Oga's best advice for young dancers? "Don't take any moment for granted," she says without hesitation. "It doesn't matter what rank you are, just do everything to the fullest—people will see the hard work you put in. Don't settle for anything less. Knowing [yourself] is also very important, not holding yourself to another's standards. No two paths are going to be the same."

And for the foreseeable future, Oga's path is to live life to the fullest, inside and outside ballet. "The pandemic put things in perspective. Dancing is my passion. I want to do it as long as I can, but it's only one portion of my life. I truly believe a healthy balance between social and work life is good for your mental health and helps me be a better dancer."

Kaatsbaan Cultural Park artistic director Stella Abrera and executive director Sonja Kostich. Photo by Quinn Wharton, Courtesy Kaatsbaan Cultural Park

The Inaugural Kaatsbaan Spring Festival Brings Together Leading Figures in Dance

The rollout of vaccinations is helping the U.S. turn a corner during this coronavirus pandemic, and artists and audience members alike are looking forward to enjoying live performances once again. It couldn't be more perfect timing, then, for the inaugural Kaatsbaan Spring Festival, which will feature 16 presentations on two outdoor stages in New York's Hudson Valley. Taking place May 20–23 and May 27–30, the festival brings together luminaries from multiple disciplines, including dance, music, poetry, sculpture and the culinary arts.

"During a challenging year such as this, we really wanted to provide artists from various genres opportunities for support and work," says Sonja Kostich, Kaatsbaan Cultural Park's executive director.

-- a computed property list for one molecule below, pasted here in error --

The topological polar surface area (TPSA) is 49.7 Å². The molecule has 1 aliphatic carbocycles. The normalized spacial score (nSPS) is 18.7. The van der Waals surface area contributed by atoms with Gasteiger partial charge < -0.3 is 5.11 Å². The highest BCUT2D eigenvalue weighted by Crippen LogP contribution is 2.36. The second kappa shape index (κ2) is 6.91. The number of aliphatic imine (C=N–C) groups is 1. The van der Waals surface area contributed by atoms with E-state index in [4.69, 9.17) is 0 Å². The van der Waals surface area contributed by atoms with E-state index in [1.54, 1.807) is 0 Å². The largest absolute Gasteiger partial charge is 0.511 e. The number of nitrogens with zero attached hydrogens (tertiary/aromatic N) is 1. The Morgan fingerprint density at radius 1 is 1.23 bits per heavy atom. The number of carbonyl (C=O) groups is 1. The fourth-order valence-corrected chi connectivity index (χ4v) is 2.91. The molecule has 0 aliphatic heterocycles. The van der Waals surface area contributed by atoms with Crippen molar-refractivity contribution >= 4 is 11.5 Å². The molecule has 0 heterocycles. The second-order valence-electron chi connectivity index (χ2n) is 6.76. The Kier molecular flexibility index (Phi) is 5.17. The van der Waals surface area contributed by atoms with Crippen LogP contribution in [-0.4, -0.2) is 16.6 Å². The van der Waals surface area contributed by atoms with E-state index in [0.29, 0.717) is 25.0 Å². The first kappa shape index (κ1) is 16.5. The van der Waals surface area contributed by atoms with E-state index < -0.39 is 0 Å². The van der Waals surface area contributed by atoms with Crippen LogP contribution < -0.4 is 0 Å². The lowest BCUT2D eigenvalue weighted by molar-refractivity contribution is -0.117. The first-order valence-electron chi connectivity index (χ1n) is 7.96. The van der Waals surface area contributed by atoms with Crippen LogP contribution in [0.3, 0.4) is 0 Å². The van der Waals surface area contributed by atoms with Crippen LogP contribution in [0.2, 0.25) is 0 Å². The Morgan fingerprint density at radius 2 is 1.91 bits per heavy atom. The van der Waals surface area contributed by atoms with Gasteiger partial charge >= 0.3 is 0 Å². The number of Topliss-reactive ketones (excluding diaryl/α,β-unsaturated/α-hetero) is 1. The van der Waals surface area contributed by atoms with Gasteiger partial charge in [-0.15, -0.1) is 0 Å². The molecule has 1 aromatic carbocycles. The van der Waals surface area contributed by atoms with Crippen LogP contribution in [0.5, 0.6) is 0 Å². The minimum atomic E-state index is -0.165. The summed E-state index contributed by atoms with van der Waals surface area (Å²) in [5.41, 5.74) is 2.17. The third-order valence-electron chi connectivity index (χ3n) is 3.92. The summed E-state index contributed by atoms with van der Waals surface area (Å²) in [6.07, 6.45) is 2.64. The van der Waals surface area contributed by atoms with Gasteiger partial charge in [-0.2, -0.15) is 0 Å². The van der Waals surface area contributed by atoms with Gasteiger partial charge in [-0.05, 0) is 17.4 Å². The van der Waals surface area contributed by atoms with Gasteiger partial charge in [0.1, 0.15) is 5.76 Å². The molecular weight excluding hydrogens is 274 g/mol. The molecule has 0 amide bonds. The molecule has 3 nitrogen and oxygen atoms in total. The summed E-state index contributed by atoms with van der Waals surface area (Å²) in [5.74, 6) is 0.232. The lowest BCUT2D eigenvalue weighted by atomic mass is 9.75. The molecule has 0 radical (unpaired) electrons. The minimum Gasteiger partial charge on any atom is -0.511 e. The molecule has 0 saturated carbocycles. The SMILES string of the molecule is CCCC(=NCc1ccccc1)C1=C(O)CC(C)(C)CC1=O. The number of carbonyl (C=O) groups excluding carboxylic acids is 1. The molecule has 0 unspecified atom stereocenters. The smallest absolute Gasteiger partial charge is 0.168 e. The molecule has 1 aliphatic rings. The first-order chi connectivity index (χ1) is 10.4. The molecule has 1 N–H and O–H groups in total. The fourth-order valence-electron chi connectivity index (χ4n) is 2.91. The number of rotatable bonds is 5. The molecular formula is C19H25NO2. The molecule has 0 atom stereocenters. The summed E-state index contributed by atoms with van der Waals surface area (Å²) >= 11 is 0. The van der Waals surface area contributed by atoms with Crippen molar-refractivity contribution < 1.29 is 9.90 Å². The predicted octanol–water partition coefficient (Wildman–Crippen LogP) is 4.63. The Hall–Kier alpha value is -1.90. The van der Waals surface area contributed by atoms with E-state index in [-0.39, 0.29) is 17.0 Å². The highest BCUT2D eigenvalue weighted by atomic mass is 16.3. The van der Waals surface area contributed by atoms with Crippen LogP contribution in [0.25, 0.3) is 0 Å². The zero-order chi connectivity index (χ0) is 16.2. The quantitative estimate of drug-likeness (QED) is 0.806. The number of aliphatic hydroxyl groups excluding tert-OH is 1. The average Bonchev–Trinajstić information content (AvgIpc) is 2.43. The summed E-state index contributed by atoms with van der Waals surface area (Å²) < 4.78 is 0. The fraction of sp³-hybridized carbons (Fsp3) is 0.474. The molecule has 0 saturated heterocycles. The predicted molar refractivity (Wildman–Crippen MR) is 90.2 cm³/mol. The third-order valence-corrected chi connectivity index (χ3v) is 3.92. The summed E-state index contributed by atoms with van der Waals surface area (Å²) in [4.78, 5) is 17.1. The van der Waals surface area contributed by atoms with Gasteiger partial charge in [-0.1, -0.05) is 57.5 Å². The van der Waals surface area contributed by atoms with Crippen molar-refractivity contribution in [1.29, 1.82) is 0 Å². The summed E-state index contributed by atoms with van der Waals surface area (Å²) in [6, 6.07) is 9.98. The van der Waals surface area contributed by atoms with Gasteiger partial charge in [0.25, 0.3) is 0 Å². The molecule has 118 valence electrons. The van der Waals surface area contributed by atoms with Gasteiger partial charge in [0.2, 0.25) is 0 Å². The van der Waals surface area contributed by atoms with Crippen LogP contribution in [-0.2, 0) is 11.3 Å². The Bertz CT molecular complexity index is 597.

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Ballet West principal Katlyn Addison in a still from In The Balance. Courtesy Ballet West

Ballet West’s New Web Series Documents an Uncertain November

If the story of a ballet company presenting performances amidst a global pandemic, a divisive presidential election, and uprisings for justice sounds like it was made for TV, Ballet West has a series for you. In The Balance: Ballet for a Lost Year is a nine-episode documentary about BW's November 2020 performances, which took place at Salt Lake City's Capitol Theatre. The series premieres Friday, May 7, on Ballet West's social media channels, with a new episode released every Friday. (Viewers can also unlock all nine episodes on Ballet West's website starting May 7.)

For a month filmmakers Diana Whitten and Tyler Measom of Skyscape Studios had unlimited access to company class (divided into pods to abide by COVID-19 restrictions), rehearsals for new ballets by Jennifer Archibald and Nicolo Fonte, and interviews with artists and administrators. Some of the series' most fascinating insights come from people's different ways of navigating uncertainty, and how this connects to the arts.